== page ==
Polymorphism in PHP - Explanation and examples

Polymorphism is a concept in object-oriented programming that allows objects of different classes to have properties and methods of a common template.

In PHP, polymorphism is achieved through inheritance and the use of interfaces. The common template used is just another class or an interface.

Let’s see some examples of inheritance and interfaces in action.

Example of inheritance in PHP

Inheritance enables a class to inherit the properties and methods of a parent class.

This allows child classes to reuse and extend the functionality of parent classes, allowing for more efficient and extensible code.

In PHP, a child class can inherit from a parent class using the extends keyword.

Suppose you have a Vehicle class defined as follows:

class Vehicle {
    public $speed = 25;

    function move() {
        echo "The vehicle is moving at a speed of " . 
        $this->speed . "mph.\n";

Next, create a Car class that inherits the Vehicle class like this:

class Car extends Vehicle {}

When you create an instance of the Car class, you can call the methods of the Vehicle class as follows:

$car = new Car();

// Output: The vehicle is moving at a speed of 25mph.

Because Car class is an extension of the Vehicle class, it has access to the move() method.

This is why the code above works even though the Car class is an empty class.

This is just a glance at how inheritance works. If you want to learn more about PHP inheritance, check out my PHP inheritance explained article.

Example of an interface in PHP

An interface is a set of rules or a contract that defines the methods that a class should implement.

A class that implements an interface is required to implement all the methods defined in the interface, with the same method signatures (parameters and return values).

Below is a simple example of an interface in PHP:

interface Shape {
    function getArea(): float;

Once created, the interface can be implemented by a class using the implements keyword:

class Circle implements Shape {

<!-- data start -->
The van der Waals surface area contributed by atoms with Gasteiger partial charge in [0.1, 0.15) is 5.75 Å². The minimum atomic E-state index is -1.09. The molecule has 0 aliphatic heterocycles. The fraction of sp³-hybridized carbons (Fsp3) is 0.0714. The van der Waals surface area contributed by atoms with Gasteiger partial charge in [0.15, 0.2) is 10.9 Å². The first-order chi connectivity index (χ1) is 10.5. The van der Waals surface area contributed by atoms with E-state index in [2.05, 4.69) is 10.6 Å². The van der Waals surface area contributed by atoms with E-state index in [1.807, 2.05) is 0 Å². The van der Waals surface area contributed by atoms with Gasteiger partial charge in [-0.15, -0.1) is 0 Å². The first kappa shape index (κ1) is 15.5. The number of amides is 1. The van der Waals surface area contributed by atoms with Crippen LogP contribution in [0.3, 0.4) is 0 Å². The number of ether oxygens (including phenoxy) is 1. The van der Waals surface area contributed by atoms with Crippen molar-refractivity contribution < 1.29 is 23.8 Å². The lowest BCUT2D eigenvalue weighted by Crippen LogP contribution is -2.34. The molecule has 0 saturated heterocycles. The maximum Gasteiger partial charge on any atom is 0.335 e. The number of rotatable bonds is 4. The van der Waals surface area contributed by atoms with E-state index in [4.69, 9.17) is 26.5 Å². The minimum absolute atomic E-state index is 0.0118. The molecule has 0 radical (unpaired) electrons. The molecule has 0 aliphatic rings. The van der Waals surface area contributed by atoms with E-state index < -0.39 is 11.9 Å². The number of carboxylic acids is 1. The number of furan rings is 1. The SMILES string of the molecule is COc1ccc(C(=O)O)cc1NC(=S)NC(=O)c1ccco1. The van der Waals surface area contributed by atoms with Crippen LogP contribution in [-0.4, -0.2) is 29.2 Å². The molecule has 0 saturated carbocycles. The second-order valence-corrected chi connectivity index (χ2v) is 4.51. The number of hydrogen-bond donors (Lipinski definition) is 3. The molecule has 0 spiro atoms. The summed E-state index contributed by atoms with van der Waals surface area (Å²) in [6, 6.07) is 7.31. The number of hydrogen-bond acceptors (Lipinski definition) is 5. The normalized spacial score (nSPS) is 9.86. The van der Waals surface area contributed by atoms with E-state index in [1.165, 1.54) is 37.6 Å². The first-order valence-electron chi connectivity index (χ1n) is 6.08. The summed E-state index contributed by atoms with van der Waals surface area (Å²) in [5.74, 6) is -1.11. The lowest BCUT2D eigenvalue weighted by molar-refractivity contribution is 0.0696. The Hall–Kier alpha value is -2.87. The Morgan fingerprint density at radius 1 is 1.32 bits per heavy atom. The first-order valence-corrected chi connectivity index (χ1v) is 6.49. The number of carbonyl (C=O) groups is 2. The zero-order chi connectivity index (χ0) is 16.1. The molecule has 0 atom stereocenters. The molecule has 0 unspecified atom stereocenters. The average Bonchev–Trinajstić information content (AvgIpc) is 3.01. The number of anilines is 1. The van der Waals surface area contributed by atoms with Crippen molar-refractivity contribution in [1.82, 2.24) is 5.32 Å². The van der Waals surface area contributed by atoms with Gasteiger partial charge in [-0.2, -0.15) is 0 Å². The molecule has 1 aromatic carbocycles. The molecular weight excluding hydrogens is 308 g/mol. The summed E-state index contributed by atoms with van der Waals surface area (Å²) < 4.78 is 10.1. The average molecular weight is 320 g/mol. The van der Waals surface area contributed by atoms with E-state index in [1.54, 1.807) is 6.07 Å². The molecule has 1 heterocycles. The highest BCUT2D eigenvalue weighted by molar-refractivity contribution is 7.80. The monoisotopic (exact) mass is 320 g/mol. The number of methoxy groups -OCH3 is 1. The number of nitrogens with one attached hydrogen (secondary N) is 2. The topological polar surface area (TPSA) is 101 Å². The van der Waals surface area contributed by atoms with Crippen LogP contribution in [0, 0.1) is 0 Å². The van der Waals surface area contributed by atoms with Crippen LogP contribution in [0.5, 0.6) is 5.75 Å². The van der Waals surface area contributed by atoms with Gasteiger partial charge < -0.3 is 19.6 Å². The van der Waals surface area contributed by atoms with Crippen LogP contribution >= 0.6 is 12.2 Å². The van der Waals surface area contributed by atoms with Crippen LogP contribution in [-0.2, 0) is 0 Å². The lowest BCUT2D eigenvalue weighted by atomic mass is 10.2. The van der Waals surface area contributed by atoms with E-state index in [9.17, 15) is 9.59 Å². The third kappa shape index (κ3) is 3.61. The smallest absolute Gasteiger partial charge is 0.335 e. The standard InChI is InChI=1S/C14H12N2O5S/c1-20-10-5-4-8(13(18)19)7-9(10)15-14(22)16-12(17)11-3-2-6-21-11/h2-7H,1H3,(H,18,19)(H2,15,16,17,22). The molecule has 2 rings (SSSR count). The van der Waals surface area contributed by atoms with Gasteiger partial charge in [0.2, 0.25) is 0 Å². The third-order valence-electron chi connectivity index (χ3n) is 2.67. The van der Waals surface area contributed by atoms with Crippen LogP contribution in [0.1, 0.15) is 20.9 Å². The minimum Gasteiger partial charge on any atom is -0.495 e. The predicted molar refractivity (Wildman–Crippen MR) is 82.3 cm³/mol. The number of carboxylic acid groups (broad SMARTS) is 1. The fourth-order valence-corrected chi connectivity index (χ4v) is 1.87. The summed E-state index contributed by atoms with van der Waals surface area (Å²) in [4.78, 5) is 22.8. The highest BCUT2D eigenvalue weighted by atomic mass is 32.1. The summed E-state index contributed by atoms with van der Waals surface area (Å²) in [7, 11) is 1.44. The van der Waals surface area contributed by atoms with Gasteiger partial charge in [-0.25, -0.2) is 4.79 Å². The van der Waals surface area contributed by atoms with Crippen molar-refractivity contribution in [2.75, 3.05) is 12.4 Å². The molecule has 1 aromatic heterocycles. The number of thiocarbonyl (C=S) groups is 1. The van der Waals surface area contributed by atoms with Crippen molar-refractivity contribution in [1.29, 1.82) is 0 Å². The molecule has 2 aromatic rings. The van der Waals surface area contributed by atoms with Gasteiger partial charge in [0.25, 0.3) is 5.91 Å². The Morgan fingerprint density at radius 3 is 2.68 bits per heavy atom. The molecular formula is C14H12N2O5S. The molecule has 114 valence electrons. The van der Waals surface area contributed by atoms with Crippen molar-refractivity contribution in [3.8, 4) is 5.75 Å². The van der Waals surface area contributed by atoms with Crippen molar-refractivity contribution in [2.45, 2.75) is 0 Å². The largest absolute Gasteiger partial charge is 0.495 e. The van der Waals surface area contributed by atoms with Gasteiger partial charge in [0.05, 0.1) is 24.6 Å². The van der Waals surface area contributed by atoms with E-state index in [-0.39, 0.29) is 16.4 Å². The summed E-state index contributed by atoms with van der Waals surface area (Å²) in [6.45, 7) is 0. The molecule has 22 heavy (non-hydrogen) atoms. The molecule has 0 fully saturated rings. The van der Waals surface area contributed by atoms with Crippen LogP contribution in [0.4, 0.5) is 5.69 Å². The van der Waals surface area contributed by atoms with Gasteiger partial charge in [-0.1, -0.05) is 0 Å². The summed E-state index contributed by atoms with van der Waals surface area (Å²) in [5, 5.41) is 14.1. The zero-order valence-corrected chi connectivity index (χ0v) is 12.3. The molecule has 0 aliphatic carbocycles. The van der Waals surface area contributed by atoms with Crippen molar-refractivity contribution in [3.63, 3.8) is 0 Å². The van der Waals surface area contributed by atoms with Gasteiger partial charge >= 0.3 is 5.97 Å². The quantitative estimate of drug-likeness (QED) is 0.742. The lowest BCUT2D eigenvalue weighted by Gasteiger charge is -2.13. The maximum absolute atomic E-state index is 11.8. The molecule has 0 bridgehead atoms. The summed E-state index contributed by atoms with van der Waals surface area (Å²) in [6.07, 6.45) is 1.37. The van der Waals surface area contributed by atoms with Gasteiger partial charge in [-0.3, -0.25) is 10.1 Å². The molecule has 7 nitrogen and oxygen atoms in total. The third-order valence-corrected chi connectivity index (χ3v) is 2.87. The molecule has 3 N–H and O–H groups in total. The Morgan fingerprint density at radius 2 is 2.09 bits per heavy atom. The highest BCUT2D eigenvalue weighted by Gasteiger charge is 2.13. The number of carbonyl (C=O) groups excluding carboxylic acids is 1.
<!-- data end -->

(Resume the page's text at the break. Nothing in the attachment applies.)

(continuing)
public $radius;

    function __construct($radius) {
        $this->radius = $radius;

    // implement the getArea() method of the Shape interface
    function getArea(): float {
        return pi() * pow($this->radius, 2);

// create an object to test
$circle = new Circle(5);

echo $circle->getArea();
// Output: 78.539816339745

In the above example, the Shape interface defines a getArea() method with float data type as its return value.

Because the Circle class implements the Shape interface, the getArea() method must be defined in that class.

This is how an interface works. It provides a set of guidelines that the implementing class should fulfill, or PHP will throw an error.

By using an interface, you can design classes with a clear understanding of the required behavior, which can improve the quality and maintainability of the code.


Polymorphism is a powerful concept that allows for more flexible and extensible code by allowing objects of different classes to be treated interchangeably.

In PHP, polymorphism is achieved through inheritance and interfaces:

Inheritance is a way for classes to inherit the properties and methods of another class, allowing the child classes to reuse and extend the functionality of their parent class.

Interfaces, on the other hand, are used to define a contract: a list of methods that a class should implement.

This allows multiple classes to implement the same set of methods, without requiring those classes to inherit from a common parent class.

The use of polymorphism can make your PHP code more modular, scalable, and maintainable.

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